So, we have Putin in near perpetuity. And all of it done in such a way that the letter of democracy is entirely intact. One might even argue that the spirit, although slightly ruffled around the edges remains there or thereabouts, particularly if Putin doesn’t change the constitution.

I’m reminded, for some reason, of what Australian cultural commentator Donald Horne wrote in his book “The Public Culture” about ‘myth’s’ (in the semiotic sense) of democracy.

“The very way in which the ‘myth’ of representative democracy ‘legitimates’ state power int he name of the people can distract citizens from the realities of political power. It can suggest that since they all have the vote and use their votes with relatively equal weights, there must be in their society an equality in the distribution of power. This illusion is strengthened by beliefs in the centrality of government – as if ‘power’ is uniquely resident within the government, which is represented as having an independent (sometimes arbitrating) existence and of representing an agreed common good… the setpiece battles of presidential systems that can begin the day after a president is sworn in (and that in the US take over the last year of a presidential term) can weaken faith in government but not by puttign politics out among citizens. In watching the sentsations of party politics citizens are encouraged to believe that political discussion is being carried out for them…the electoralisation of politics can suggest that a citizen’s only task is to vote; it can even suggest that there is something undemocratic in protest by citizens against the government, because the government is the repository of the people’s will…’

I think Horne is onto something here and it has particular applicability to both the Russian, and the US, systems of government. The executive Presidency engenders precisely this sense that protest is illegitimate because state and President become enmeshed in a web of significations which feed off and support each other. The problem is arguably worse in Russia due to the centralising tendencies of the Putin years (although that tendency is understandable as a reaction to the near chaos of the previous decade) than it is in the US. Having said that to criticise Russia after fifteen years of a more pluralist polity in comparison to the US seems churlish in the extreme.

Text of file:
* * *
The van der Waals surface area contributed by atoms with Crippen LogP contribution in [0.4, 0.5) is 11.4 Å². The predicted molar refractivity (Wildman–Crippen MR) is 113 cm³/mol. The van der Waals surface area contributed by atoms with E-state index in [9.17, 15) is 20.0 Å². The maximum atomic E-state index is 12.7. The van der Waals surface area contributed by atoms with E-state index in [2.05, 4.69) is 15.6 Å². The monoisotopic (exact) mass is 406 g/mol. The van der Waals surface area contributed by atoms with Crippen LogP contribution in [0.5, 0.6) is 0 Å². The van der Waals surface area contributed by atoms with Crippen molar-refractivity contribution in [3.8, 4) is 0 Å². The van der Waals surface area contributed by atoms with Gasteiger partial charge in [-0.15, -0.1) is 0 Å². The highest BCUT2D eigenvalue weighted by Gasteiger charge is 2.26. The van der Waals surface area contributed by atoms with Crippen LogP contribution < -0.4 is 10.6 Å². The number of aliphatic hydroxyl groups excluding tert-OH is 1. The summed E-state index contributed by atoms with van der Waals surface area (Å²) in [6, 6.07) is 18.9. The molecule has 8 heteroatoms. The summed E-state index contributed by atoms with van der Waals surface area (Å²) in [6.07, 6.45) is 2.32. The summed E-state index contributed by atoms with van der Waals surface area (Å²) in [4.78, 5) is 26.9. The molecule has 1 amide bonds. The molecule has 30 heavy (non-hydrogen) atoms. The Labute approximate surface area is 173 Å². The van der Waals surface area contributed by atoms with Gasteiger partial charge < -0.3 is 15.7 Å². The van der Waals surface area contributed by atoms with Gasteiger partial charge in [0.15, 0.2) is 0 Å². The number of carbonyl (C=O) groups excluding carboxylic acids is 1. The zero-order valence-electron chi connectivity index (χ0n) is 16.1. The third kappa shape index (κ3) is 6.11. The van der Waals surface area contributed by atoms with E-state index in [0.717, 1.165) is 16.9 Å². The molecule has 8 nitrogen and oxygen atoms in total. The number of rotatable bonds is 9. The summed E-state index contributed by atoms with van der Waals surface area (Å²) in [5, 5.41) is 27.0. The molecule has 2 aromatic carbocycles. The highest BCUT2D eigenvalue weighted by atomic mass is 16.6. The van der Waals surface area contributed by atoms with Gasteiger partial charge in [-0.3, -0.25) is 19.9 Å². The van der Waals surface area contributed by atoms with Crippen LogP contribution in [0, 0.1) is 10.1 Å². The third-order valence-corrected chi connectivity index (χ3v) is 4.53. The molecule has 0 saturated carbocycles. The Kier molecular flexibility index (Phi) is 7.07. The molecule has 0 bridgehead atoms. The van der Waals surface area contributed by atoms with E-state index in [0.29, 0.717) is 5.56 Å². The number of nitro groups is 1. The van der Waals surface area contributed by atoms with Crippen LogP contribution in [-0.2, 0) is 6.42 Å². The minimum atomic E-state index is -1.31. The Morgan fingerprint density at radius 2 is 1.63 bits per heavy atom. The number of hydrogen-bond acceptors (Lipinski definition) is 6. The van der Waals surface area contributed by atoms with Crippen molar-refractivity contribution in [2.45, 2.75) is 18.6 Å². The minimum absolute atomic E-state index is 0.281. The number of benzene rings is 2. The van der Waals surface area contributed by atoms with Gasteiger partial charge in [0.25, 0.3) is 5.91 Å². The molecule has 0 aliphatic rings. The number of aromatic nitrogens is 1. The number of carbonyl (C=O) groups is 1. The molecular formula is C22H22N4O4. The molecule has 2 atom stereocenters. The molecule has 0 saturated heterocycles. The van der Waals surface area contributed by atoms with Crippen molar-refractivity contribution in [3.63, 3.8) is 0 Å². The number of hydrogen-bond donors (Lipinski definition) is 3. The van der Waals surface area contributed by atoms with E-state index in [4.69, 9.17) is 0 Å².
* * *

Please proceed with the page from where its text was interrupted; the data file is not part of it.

But the larger lesson is the implicit problematic aspects of executive Presidency, and we may be moving into a situation where counter-intuitively Russia then pulls towards an executive Prime Ministership. To be honest Prime Minister Putin strikes me as a much more satisfactory state of affairs, even in the context of successive stints in the position. But that leads to other interesting questions. How different would the structure of Russian democracy be, if at all, in such a context. The Presidential model tends towards weaker political parties (something that is evident in both the US and Russian systems). But there is no reason per se why an executive Prime Minister would lead to stronger parties.

It is, however, worth noting that he points to a ‘legitimation’ by United Russia winning the parliamentary poll. I think that this indicates that Putin still looks for some degree of ‘democratic’ legitimation. Sure, like Horne, we can see this as something of a fig leaf, but representation demands popular support. And it is unquestionable that Putin is genuinely very very popular indeed (as Wednesday pointed out on Splintered Sunrise). I’ve noted that his ability to stabilise what was a dismal situation is one part of that, but others are the way in which he and his pulled back key elements of the Russian economy by re-nationalisation. These are innately popular moves. We’ve seen some of the recent international shadowboxing, most entertainingly for those of us of a certain age in the renewed flights of Soviet era bombers (incidentally on KCRW it was pointed out that it was a remarkable achievement in itself to get the TU-95 Bears into the air, since they date back to 1952).

And one can’t help but feel that Putin might understand, or even agree with, Donald Horne when he writes that:

We can avoid being deluded by the magic of democratic ‘myths’: but we can also recognise that legitimating governments is the best we can do. Everything else is worse.